Freeze sausage balls at your convenience and you'll have a flavorful main dish or appetizer at the ready for last-minute dinner guests or after a long day. Bake sausage balls before freezing them, or freeze unbaked sausage balls and bake them later. Unbaked sausage balls retain quality longer -- up to four months. Use baked sausage balls -- which have a shorter freezer life -- within two to three months, as baked meat dries out faster.
Make sausage balls according to your favorite recipe, and bake as instructed. Bake the sausage balls in a metal pan, or a tempered glass pan that is able to move from hot temperatures to cold temperatures without breaking.
Cool the sausage balls as quickly as possible to prevent development of bacteria. Freezing hot food also raises the temperature of your freezer, which may compromise the quality of food already in your freezer. The best way to cool cooked meat dishes quickly is to place the hot pan in a larger pan filled with ice water. Replace the ice as needed until the pan is cool.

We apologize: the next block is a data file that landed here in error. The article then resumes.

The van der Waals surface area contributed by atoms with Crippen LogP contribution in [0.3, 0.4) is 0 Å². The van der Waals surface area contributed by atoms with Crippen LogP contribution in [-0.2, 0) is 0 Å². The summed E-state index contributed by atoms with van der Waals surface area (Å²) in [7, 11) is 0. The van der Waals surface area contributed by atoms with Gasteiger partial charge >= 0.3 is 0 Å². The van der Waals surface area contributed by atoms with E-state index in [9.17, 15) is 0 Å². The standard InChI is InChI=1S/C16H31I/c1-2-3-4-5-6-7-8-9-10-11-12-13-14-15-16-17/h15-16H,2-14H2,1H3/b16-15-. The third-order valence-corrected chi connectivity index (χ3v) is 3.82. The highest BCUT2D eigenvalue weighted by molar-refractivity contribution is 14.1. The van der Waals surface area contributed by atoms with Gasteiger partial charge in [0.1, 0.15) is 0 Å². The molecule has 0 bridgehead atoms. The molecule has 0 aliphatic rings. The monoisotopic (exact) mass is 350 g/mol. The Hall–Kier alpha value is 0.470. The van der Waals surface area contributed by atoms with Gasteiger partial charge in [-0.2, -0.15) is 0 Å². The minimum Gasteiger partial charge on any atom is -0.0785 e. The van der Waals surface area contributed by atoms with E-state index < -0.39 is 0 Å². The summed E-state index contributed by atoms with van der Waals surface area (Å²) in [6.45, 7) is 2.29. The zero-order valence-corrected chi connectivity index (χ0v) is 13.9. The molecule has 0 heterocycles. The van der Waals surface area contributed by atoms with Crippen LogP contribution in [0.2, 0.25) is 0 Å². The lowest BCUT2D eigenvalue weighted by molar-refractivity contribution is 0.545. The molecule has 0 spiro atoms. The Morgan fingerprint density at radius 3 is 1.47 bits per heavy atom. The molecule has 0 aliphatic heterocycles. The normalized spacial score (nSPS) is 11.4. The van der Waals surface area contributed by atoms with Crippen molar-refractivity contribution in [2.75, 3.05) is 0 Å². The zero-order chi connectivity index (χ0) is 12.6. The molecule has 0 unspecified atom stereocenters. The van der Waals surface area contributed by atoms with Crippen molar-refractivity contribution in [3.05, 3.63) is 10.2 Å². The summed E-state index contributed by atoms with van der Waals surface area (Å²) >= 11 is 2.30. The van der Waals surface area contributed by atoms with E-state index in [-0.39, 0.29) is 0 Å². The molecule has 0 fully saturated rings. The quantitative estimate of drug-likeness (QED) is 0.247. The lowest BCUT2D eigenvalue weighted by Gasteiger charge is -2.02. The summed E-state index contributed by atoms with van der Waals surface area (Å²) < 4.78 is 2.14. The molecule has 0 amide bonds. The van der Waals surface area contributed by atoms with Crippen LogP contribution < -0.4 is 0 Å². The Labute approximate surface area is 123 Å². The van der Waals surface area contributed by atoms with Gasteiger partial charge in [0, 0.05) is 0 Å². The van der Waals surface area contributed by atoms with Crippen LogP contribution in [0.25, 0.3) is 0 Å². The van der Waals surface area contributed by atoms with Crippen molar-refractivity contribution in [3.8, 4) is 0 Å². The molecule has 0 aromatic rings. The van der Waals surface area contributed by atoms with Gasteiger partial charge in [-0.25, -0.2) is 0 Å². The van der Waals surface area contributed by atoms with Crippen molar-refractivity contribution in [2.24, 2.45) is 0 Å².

Transfer the sausage balls into an airtight plastic freezer container. Leave at least 1/2 inch of head space at the top of the container. You can also freeze the sausage balls in a baking dish or a disposable aluminum baking pan. Cover the dish with at least two layers of heavy-duty aluminum foil, then slide the dish into a large plastic freezer bag.
Label the package with the contents and date. Freeze the sausage balls immediately.
Make sausage balls according to your recipe. Do not bake them.
Spread the sausage balls on a freezer-proof serving tray or jelly roll pan. Place the sausage balls in the freezer.
Allow the sausage balls to freeze hard, then take them out of the freezer.
Package the sausage balls in an airtight plastic container or a resealable plastic bag. Because the sausage balls are frozen individually, they won't stick together and you can remove them as needed.
Label the sausage balls. Note the date, the contents, and baking instructions. Freeze the sausage balls immediately. Never allow raw meat to remain at room temperature.
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M.H. Dyer began her writing career as a staff writer at a community newspaper and is now a full-time commercial writer. She writes about a variety of topics, with a focus on sustainable, pesticide- and herbicide-free gardening. She is an Oregon State University Master Gardener and Master Naturalist and holds a Master of Fine Arts in creative nonfiction writing.